MP3s Taiwan students targetted

Mark Munsterhjelm gustav88 at
Wed Apr 18 20:04:50 MDT 2001


In Taiwan some university students have been the target of police
operations against exchanging of MP3. The government wants to do some
good tricks for US industry's IPR watchdogs so there have been lots of
news reports in the press on these "get tough" measures against a bunch
of university students.

Mark Munsterhjelm
Sanchung, Taiwan
e-mail: gustav88 at

Music fans sing the blues after campus

FILE SWAPPING: A chorus of students voiced dismay at being
targeted by the music industry when those who profit from music
piracy remain safely in business
By Lin Mei-chun

College students nationwide expressed outrage yesterday at what
they perceive are heavy-handed police tactics in dealing with
computer file-swapping.

"It is horrific that the police can just casually come in to search the
dorms. It reminds me of the White Terror," said Louisa Liu (¼B¼z¥­),
a graduate student at National Taiwan University (NTU).

Liu's comments sum up the outrage felt by many students across
the nation over last week's search by police of university dorm
rooms, during which computers allegedly containing unlawfully
downloaded music files were seized.

               "The search has created tremendous
               apprehension at school, because it is so common
               for students to use the free services [on the
               Internet]," said Shen Che-chou (¨H­õ¦{), an
               electronic engineering graduate student at NTU.
               "Students feel like a bird frightened by the bow
               (Åå¤}¤§³¾) right now."

               Acting on an anonymous tip, officials from the
               Tainan District Prosecutors' Office led police in a
               search of a dormitory at National Chengkung
               University on April 11. They confiscated 14
               computers that allegedly contained illegally
               downloaded MP3 music files.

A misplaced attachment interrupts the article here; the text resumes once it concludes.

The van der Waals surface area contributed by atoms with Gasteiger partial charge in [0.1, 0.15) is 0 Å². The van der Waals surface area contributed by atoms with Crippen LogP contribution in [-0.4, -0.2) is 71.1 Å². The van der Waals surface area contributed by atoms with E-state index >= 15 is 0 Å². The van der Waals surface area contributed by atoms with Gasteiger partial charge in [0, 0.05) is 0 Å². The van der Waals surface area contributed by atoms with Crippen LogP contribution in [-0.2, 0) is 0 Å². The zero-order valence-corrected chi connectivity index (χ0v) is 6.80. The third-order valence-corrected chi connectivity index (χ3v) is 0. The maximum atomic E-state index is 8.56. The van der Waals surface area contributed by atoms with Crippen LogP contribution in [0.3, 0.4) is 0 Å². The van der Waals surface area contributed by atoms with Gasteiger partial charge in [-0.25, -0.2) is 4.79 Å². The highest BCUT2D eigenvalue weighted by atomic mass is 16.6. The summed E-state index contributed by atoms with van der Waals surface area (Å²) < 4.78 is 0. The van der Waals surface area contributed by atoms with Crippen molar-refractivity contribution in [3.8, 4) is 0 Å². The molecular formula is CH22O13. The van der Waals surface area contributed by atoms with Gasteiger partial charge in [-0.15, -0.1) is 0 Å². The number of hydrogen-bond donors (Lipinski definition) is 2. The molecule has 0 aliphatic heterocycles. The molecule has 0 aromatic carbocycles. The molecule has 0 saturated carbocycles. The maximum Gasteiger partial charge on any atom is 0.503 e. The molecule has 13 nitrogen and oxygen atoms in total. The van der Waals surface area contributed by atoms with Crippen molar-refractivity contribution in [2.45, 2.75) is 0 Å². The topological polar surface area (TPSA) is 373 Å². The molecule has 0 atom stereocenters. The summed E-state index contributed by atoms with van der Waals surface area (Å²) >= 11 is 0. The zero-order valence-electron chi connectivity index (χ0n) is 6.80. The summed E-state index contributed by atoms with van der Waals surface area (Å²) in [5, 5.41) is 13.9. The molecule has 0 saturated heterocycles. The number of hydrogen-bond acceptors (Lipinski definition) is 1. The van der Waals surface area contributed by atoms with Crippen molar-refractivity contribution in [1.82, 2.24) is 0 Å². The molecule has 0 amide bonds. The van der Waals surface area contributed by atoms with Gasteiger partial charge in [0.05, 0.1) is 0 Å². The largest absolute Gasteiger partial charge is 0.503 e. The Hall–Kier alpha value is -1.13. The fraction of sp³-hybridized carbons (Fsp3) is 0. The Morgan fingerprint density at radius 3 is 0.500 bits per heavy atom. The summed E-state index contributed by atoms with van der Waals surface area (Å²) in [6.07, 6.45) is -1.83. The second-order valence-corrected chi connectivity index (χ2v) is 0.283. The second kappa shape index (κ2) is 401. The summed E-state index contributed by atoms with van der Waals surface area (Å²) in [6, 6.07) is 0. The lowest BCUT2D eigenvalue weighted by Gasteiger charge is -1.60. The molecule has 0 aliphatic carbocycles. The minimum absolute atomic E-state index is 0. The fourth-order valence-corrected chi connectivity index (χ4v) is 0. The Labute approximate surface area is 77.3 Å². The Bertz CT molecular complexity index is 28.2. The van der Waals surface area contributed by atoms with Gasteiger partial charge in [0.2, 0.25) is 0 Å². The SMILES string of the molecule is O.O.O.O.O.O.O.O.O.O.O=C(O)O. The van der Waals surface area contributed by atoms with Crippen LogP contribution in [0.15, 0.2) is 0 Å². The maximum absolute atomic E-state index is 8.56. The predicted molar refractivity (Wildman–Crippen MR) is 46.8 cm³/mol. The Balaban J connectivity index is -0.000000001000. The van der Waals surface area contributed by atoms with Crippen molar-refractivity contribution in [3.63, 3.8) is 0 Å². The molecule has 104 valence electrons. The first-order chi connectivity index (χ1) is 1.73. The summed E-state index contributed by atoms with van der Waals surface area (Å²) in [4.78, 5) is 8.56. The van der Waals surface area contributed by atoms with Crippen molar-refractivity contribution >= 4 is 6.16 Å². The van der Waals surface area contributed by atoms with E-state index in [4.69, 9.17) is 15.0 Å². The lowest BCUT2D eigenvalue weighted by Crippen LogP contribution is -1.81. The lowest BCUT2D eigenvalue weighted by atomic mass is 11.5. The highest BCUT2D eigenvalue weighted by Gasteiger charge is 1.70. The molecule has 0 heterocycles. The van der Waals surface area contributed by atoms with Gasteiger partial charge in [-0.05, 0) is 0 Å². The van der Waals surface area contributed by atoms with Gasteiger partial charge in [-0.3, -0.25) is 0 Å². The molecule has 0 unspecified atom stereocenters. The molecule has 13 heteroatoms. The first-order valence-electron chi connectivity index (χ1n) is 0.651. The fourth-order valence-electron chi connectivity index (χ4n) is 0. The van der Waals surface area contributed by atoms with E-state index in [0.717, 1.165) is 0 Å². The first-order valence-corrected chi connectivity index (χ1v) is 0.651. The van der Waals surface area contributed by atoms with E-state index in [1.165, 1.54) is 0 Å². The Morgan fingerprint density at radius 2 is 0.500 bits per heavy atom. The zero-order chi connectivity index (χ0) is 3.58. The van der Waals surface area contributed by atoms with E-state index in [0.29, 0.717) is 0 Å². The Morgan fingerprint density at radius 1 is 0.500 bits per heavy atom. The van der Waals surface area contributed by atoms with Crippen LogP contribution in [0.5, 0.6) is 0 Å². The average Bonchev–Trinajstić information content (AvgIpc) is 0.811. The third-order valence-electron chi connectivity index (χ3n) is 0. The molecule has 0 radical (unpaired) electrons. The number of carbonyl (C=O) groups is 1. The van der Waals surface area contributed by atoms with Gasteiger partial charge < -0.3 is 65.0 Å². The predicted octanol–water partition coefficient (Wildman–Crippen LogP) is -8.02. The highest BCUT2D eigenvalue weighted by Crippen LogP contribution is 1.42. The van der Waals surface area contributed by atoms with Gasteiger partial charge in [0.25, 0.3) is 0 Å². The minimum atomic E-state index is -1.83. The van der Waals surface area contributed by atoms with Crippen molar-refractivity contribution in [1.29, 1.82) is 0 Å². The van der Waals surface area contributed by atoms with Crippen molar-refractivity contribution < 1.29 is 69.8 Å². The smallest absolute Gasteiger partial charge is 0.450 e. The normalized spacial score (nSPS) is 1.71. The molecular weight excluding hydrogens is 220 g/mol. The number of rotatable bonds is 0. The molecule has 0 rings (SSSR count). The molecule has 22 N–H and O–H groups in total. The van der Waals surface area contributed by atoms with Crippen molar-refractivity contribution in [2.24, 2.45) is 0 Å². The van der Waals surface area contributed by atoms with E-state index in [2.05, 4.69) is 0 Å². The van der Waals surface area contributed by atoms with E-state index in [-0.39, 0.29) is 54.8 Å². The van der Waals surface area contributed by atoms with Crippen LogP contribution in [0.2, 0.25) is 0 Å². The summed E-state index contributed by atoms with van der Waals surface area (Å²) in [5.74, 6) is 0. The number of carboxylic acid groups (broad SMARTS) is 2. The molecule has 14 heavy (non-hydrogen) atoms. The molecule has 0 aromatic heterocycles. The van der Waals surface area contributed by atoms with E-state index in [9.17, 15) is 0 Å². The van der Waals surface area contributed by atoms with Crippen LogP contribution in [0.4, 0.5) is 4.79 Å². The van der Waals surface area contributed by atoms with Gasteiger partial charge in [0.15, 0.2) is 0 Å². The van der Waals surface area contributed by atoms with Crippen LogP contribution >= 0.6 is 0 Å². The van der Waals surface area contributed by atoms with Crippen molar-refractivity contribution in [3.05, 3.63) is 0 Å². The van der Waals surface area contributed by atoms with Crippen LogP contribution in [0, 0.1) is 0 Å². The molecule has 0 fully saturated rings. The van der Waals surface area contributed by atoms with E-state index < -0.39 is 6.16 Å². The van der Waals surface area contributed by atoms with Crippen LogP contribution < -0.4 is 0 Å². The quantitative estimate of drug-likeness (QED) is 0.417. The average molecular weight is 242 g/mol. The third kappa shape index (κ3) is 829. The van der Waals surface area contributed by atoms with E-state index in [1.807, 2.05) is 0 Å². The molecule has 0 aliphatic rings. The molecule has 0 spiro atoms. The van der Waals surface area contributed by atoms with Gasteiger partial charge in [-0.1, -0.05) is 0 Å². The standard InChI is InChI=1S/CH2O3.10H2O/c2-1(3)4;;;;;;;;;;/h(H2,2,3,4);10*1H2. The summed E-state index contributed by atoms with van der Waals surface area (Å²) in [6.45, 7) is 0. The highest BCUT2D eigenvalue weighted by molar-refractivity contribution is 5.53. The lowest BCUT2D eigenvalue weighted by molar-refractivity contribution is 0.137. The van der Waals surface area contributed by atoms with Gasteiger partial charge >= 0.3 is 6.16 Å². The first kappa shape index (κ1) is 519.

"There was no basis in law for the seizure of those
               computers since it remains an open question
whether or not it is illegal to download MP3 music files," Shen said.

Echoing Shen's opinion, Liu told the Taipei Times that what worried
the students was that their reputations would be ruined if they were

"If those students get sued, it will leave them with a bad record,"
she said, adding that police had chosen students simply because
they were an easier target than businessmen selling pirated CDs.

"The most severe infringements of copyright are not caused by
students downloading MP3 music files, because [the students] don't
make a profit on them. It is the merchants selling pirated CDs at
night markets and CD stores that should be punished first," she

Wu Chi-lin (§d¿nÀM), the former chairman of NTU's students' union,
said although students were aware of the possible legal penalties,
they were forced to download music files because of the
unreasonably high cost of CDs.

"Think about the difference in pricing between CDs and books. It
costs around NT$350 to buy a CD, which probably takes a few
weeks to produce. But many books, which might represent a
lifetime's work, are cheaper than a CD," he said, calling on music
companies to re-consider their pricing policies.

Following the Ministry of Education's earlier promise to defend
students' rights, Vice Minister of Education Fan Sun-lu (­S´Sºñ)
yesterday said that during a meeting between officials of the
ministry and representatives of the International Federation of the
Phonographic Industry (IFPI) Monday evening, the organization had
softened its stance on the case.

"[IFPI officials] said there was room for discussion about the
students' liability for downloading the programs due to a lack of
clear legal regulations. But they said they hoped the government
would seize the opportunity to demonstrate its determination to
protect copyrights with more concrete measures," she said.

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